My train journey from Cordoba arrives late evening, having travelled for the past hour through scenery reminiscent of the wild, wild west. Ronda itself is a very compact town and I manage to walk to my hotel, just north of Plaza Socorro, and settle in for an early morning start.
At the crack of dawn, I am stood at the Plaza del Socorro. It’s beautiful yellow and white Caritas Parroquial creates a lovely backdrop for this lively square (later on) of casual eateries and outdoor seating.
From the square I head out to discover why thousands of visitors descend on Ronda. I head to the Alameda del Tajo, Squinting through the shady and pretty lines of tree, I get my first glimpse of the vast vista that unfolds in front of me as I reach the overhanging promenades. Dawn breaks as I continue along the cliff edge towards the Real Maestransza bull ring. There is a museum about this old Spanish tradition, which I visit later on.
However I still haven’t devoured enough of the compelling views of the Tajo Gorge. So I make my way along the cliff to the Mirador de Ronda. It reminds me of a Victorian pergola, perched on a precipice with a birds eye view of the gorge carved out by the Guadelevin river.
I follow the walkway, along Paseo E Hemingway where I study a board listing the hills I can see in the distance. When I turn around the corner, I get my first of many views of the Puente Nuevo with its vertigo challenging views.
Just across the road, I stumble across another mirador. (It really isn’t hard in this town). The Mirador de Aldehuela has views to the east of the gorge and over the Jardines de Cuenca. I continue a little further across the Puente Nueve. In a little gallery to my right, I spot No 6, Despacho de Vinos, a bar with a view. I shall be back for a glass of wine later.
But for now I decide to visit the Jardines de Cuenca. I double back, and turn right into Calle Rosario by the Hotel San Miguel. By the time I reach Jardines de Cuenca, Puente Nueve is up in the heavens, or so it seems. And still, I continue to descent down the garden steps, soaking up the views of the gorge and the Casa del Rey Moro.
When I reach the bottom, I venture up to Fuente de los Ocho Canos by the Iglesia de Padre Jesus. Whilst the medieval fonts have disappointingly been replaced by modern pipes, I am not disappointed by the views afforded of the Puente Viejo and the castle walls from my vantage point.
By the tourist board at the bridge, I find a set of steps. Reluctant as I am to face the eventual climb up, I continue heading down. And I find yet another bridge, the Puente Arabe, from which there are excellent views of the Puente Viejo above me.
The Banos Arabes (Arab baths) are also by here. However I give it a miss for now and set off along the valley path, where the once defensive city walls run alongside me. I look for the “road” on Google map that takes me back up to Calle Marbella, and town. It turns out to be a dirt track by some allotments. But it spills me out on to a busy road and a café, where I meet two locals having a sherry, at 10:00 in the morning !! If I wasn’t so parched, I would have joined them.
I climb Calle Marbella and shortly arrive at the largest and most protected city gate, Puerta de Almocabar. I find out that it takes its name from the Arabic cemetery (al-maqabir) which stood in this part of town. The Almocabar gate faces Gibraltar and the sea, and therefore would have been the main point of entry.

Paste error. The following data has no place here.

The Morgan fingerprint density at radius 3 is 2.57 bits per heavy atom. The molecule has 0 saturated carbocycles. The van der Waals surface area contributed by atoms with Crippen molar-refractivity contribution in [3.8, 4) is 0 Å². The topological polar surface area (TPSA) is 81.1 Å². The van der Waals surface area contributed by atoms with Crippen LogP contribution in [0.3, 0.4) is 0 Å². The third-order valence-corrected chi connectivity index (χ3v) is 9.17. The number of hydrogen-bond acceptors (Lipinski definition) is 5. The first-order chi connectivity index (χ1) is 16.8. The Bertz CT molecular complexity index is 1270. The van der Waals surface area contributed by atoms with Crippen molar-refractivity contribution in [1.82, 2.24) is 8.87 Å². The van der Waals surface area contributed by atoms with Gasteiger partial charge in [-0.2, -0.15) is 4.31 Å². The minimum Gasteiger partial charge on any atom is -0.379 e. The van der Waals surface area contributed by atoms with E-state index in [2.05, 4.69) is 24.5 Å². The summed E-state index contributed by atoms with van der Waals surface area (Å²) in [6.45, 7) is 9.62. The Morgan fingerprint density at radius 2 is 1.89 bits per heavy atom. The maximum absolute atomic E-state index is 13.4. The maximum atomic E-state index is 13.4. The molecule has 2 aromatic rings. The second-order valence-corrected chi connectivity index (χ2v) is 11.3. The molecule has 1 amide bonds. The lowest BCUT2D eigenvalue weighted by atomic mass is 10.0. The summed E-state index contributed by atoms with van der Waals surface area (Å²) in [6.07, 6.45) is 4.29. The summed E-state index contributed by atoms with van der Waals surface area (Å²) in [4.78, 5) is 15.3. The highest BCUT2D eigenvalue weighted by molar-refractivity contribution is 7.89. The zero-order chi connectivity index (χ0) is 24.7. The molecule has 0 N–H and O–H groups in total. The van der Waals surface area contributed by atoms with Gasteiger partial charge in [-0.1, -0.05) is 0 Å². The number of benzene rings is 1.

The Plaza Ruedo Alameda across the road from the Almocabar is quite pleasant, with a good selection of restaurants. But as its too early for lunch, I turn around to go through the gates, where I find myself in a very charming cobbled thoroughfare. I am enticed by the “Secret Garden”, just behind the Iglesia del Espiritu Santo. I am rewarded with great views and a mediocre ham sandwhich.
Another uphill hike, gets me to the Plaza Duquesa de Parcent . I am in total agreement with the weblink that the star of the square is the Santa Maria del Mayor church. The highlight – its amazing chandelier. And the roof walk with its 360 degree view of Ronda.
From the square, there are several places of interest to visit as follows:
- The Jooaquin Peinado Museum located in the Palacio del Marqués de Moctezuma, the old palace of the heir of the last free Aztec emperor, Moctezuma II.
- The very romantic Museo de Bandeleros ( I am a sucker for Robin Hood type characters)
- The Museo de Vino. Perhaps I have a trusting face, but I got free rein of the sherry taps (yes they were on tap!!).
Now less sober, I persist upwards and onwards to Mondragon Palace. I fall in love with this Mudejar palace. It’s peaceful courtyards face the very same mountains that I had seen from the Alameda del Tajo.
On exiting, I stumble across the lively Plaza de Maria Auxiliadora. As it’s busy with tourists, I dive into El Morabito and enjoy a glass of wine on its balcony. A blissful half hour indeed.
After my third aperitif for the day, I wander through back streets to Casa Santa Pola for tapas, more wine and views. And then I go exploring the delightful back streets between Calle Arminan and Calle Marques de Salvatierra. And also manage to fit in La Casa del Rey Moro.
I end the day with a sunset walk at the Alameda del Tajo. Close to the Plaza del Sorocco, I find two exceptional locals, the traditional El Rincon de la Manzanilla and the young and trendy Taberna el Almacen. I’ve walked (and drunk) hard today. I look forward to my lie in and hangover tomorrow.
Trains from Cordoba or Malaga require a change at Antequera de Santa Ana (and not Antequera which is in the centre of Antequera town). When purchasing tickets, you have to buy each leg as a separate ticket. So make sure you check arrival and departure times carefully to ensure that you have a decent changeover time. There is not a lot to do at Antequera de Santa Ana station.